Could you be genetically pre-disposed to certain cancers? Our doctors weigh in on hereditary risk factors and preventive measures you can take on your own.
Nearly 40 percent of men and women are diagnosed with cancer at some point during their lifetime, but the causes differ. Sometimes, certain types of cancer seem to run in some families, but only a small portion of all cancers are actually inherited. We asked Dr. Nathan Slotnick, M.D., Renown Medical Group – Oncology/Hematology, to explain more about the role genetics play when it comes to cancer.
What is the genetic component of cancer?
All living things are made of cells, and complex animals — like humans — have trillions of cells. These cells work together to form organs, such as the heart and liver.
Cancer begins when genes (pieces of DNA inside each cell) become abnormal and the cell starts to grow and divide — mutate — out of control. Mutations are abnormal changes in the DNA of a gene and mutations can affect the cell in many ways. Often, many mutations are needed before a cell becomes a cancer cell.
There are two main types of mutation: inherited (present in the egg or sperm) and acquired (developed later in life). Acquired mutations can be caused by things we are exposed to, such as cigarette smoke, radiation and diet. However, some people have a higher risk of developing cancer because they have inherited mutations in certain genes.
It’s important to remember that gene mutations happen in our cells all the time. Usually, the cell can detect the change and repair itself without you even noticing.
How do you know if cancer runs in your family and what can you do if you think it does?
There are several questions you can ask yourself to start to determine if cancer runs in your family:
- Do you have more than one family member on the same side of the family with the same type of cancer?
- Do you have personal or family history of breast, endometrial or colon cancer at a young age (under 50 years old)?
- Do you or others in your family have histories of more than one occurrence or type of cancer?
- Have you or a family member had more than 10 polyps in their colon?
- Does anyone in the family have a documented change in a cancer predisposition gene (BRCA 1 or 2, p53, ALK, Lynch Syndrome: EPCAM, PALB2, TP53, APC)?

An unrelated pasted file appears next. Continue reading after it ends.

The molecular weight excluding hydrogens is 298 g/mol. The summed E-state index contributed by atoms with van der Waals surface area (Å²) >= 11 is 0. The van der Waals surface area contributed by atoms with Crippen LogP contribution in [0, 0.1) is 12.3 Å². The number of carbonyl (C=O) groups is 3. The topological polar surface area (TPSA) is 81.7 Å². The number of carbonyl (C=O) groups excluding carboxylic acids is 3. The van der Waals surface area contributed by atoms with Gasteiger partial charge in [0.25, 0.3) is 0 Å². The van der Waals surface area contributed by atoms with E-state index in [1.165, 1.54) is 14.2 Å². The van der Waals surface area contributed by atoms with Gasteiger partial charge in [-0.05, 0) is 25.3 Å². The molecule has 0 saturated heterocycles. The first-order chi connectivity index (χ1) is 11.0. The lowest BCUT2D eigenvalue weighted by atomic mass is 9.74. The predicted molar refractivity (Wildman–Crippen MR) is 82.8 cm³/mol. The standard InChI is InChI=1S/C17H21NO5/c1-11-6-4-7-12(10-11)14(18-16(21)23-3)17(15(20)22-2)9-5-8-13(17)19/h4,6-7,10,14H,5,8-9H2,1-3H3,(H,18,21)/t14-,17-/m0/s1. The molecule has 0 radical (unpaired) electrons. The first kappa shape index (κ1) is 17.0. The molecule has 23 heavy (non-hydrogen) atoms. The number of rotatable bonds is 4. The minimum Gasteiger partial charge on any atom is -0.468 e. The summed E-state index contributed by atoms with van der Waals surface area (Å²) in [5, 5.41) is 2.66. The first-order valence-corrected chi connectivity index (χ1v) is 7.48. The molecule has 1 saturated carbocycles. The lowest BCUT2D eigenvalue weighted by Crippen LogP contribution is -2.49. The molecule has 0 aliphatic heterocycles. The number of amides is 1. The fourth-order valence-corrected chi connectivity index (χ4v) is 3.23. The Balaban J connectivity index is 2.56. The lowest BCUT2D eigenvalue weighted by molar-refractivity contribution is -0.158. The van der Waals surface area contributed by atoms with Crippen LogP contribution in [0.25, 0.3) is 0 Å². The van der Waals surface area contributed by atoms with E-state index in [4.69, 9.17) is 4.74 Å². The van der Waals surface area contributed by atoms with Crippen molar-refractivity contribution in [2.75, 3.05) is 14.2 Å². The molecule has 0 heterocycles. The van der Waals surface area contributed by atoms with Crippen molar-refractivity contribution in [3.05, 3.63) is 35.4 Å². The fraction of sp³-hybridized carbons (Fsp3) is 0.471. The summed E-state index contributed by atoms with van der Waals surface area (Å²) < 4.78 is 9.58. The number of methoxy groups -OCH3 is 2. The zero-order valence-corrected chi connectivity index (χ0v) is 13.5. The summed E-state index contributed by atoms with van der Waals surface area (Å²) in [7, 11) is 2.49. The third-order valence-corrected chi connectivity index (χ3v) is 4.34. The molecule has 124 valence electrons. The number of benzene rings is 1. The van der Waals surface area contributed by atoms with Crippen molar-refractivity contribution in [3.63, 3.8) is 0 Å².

Discuss the answers to these questions with your primary care provider. If they think it’s appropriate, they can refer you to Renown’s Cancer Genetics Program. This program works with patients whose personal medical and family history indicates a possible hereditary cancer syndrome. The majority of patients undergo genetic studies based on comprehensive personal and family history analysis. All results are then reviewed with each patient and their provider.
What are some of the controllable risk factors for cancer?
According to the National Cancer Institute, limiting your exposure to the avoidable risk factors below may lower your risk of developing certain cancers:
- Alcohol: Drinking alcohol can increase your risk of cancer of the mouth, throat, esophagus, larynx (voice box), liver, and breast. If you do consume alcohol, only do so moderately.
- Cancer-causing substances: Cancer is caused by changes to certain genes that alter the way our cells function and some of these genetic changes are the result of environmental exposures that damage DNA. This include substances such as the chemicals in tobacco smoke or radiation, and ultraviolet rays from the sun.
- Chronic Inflammation: Inflammation is a normal physiological response that causes injured tissue to heal. An inflammatory process starts when chemicals are released by the damaged tissue. In chronic inflammation, the inflammatory process may begin even if there is no injury, and it does not end when it should. Over time, chronic inflammation can cause DNA damage and lead to cancer.
- Diet: When preparing a meal, aim to fill at least two-thirds of your plate with vegetables, fruits, whole grains and beans.
- Obesity: People who are obese may have an increased risk of several types of cancer, including cancers of the breast (in women who have been through menopause), colon, rectum, endometrium (lining of the uterus), esophagus, kidney, pancreas, and gallbladder. Eating a healthy diet and being physically active helps to reduce obesity and the risk for cancer.
To learn more about the Renown Institute for Cancer, visit renown.org/cancer or call 775-982-4000.